The House At Sunset



At the age of seven I was a skilful pickpocket. I could also sew neatly, write a tolerable hand, make a curtsey and a tolerable introduction, dance a little and play simple tunes on the harpsichord … I saw nothing strange in one day running barefoot and the next mincing along in silk hose and satin slippers.

From street urchin daughter of an inveterate gambler to mistress of the Old Vine, Felicity Hatton’s story begins the last part of Norah Lofts’ enduringly popular Suffolk Trilogy which began with The Town House and continued with The House at Old Vine.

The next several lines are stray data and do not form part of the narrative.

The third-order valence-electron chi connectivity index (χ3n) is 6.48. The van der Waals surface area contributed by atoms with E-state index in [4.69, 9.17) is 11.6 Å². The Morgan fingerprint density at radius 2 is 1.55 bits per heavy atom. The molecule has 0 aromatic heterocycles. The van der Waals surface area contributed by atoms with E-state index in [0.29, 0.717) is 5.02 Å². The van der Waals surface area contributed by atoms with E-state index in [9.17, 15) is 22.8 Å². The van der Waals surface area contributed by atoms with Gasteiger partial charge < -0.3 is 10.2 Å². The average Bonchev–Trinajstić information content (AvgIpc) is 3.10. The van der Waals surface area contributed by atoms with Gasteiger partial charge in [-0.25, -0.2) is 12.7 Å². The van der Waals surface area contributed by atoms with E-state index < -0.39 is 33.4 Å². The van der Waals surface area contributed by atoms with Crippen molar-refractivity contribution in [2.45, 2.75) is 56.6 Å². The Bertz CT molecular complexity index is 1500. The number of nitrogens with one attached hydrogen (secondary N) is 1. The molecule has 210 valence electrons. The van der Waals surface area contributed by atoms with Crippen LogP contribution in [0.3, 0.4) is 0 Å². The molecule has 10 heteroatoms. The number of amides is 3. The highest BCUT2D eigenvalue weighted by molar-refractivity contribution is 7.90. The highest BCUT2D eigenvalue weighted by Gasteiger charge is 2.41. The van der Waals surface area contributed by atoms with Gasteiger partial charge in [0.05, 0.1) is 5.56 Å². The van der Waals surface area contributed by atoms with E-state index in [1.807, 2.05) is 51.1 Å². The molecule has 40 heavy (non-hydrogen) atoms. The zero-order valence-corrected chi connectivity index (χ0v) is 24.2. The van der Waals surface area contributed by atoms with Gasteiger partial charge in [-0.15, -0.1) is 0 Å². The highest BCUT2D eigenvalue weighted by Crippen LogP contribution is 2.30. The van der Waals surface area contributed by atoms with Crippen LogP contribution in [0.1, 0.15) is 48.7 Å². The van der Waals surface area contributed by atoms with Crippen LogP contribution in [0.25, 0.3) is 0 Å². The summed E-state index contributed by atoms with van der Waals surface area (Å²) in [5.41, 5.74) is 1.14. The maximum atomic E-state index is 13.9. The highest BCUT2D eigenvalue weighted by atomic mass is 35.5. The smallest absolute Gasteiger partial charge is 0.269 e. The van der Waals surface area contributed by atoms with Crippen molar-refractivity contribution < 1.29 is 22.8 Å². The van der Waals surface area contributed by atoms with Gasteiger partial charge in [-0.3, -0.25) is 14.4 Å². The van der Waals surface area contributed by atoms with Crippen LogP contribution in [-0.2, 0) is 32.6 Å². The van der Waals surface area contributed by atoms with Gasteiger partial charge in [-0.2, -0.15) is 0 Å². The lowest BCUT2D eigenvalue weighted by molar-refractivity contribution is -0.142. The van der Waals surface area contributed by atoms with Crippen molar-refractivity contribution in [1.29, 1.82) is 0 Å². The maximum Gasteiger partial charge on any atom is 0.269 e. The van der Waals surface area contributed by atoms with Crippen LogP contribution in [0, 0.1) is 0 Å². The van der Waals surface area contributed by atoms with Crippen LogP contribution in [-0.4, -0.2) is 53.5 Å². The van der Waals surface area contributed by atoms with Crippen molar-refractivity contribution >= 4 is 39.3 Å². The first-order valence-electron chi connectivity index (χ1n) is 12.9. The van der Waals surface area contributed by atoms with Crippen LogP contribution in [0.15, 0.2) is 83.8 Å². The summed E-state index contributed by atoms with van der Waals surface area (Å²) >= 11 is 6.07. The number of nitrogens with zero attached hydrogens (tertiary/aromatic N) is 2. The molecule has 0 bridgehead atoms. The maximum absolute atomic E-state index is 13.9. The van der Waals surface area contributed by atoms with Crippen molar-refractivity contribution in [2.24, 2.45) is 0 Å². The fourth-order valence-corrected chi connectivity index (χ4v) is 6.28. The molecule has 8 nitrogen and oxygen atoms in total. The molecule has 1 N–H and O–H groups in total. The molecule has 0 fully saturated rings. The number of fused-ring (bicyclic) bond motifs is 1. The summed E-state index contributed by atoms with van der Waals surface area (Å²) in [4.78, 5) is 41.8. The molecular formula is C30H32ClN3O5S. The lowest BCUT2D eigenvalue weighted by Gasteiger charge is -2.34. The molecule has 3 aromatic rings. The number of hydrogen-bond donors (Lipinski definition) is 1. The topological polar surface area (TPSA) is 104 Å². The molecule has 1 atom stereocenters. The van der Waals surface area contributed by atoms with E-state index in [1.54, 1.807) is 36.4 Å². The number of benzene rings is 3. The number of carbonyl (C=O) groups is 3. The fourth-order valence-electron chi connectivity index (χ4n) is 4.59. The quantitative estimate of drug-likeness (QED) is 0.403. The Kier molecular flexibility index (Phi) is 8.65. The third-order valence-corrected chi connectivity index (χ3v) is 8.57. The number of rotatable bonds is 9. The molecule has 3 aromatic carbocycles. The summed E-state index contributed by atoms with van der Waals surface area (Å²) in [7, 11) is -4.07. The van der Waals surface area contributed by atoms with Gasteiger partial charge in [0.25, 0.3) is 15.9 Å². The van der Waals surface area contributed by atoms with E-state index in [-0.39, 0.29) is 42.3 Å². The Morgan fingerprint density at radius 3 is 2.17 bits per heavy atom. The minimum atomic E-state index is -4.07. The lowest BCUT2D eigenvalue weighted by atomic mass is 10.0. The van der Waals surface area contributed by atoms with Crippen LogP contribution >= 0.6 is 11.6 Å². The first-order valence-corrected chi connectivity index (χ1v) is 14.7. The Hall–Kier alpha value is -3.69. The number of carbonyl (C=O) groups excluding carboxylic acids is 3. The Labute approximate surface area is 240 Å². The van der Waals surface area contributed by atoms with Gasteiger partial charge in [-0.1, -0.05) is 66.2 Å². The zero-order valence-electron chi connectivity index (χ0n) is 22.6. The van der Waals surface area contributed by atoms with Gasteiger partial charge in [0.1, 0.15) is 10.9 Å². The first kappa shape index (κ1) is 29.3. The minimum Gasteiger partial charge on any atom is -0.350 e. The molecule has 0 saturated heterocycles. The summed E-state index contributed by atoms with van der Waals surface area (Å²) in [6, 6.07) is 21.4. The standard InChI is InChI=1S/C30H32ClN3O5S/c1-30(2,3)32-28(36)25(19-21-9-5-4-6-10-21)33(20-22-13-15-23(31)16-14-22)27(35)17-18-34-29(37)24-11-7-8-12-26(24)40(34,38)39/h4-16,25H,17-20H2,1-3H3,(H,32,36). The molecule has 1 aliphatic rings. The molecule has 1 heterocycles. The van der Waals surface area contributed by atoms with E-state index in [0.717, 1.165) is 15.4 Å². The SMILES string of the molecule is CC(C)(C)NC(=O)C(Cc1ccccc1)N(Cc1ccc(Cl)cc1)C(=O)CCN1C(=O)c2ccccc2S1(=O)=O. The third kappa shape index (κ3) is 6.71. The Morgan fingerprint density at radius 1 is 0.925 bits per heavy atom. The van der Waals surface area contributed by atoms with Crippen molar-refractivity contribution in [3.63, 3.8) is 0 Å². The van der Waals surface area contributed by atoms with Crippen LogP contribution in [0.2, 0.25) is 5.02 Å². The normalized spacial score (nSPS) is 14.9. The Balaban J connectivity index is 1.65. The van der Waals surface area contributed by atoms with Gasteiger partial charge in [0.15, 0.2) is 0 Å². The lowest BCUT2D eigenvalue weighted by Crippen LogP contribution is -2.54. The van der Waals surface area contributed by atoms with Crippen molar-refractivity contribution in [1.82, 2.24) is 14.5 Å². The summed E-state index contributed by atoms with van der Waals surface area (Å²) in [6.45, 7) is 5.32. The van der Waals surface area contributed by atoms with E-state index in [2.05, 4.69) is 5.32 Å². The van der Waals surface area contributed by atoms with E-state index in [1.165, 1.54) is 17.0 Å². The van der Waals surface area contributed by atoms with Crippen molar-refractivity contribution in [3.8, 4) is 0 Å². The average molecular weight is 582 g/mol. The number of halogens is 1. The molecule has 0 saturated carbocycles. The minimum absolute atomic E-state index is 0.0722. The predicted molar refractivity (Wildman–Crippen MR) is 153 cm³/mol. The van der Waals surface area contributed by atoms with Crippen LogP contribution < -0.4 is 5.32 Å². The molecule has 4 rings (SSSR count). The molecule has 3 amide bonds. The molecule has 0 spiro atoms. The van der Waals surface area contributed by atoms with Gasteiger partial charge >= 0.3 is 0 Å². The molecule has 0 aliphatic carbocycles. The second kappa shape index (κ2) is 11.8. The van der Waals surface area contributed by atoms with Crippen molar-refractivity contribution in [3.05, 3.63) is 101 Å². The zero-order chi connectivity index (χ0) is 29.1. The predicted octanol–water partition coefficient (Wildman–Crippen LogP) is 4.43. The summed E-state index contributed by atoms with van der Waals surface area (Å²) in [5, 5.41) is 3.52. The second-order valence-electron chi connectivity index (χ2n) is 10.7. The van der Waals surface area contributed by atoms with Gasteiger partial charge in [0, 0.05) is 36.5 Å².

With the coming of the 20th century, the house was in decline—soon to be broken into apartments and shops, including a café serving the increasingly poorer passing trade. For Public Health Inspector Jonathan Roper it was a disgrace that should be demolished without further ado.

But whether they loved it or hated it, the the Old Vine had affected every person who came into contact with it. Their stories were woven into the house’s timber, bricks and mortar; the ghosts of love, hate, jealousy, deceit and murder haunted it—and when the very fabric of the house itself was threatened, the battle for its survival must commence.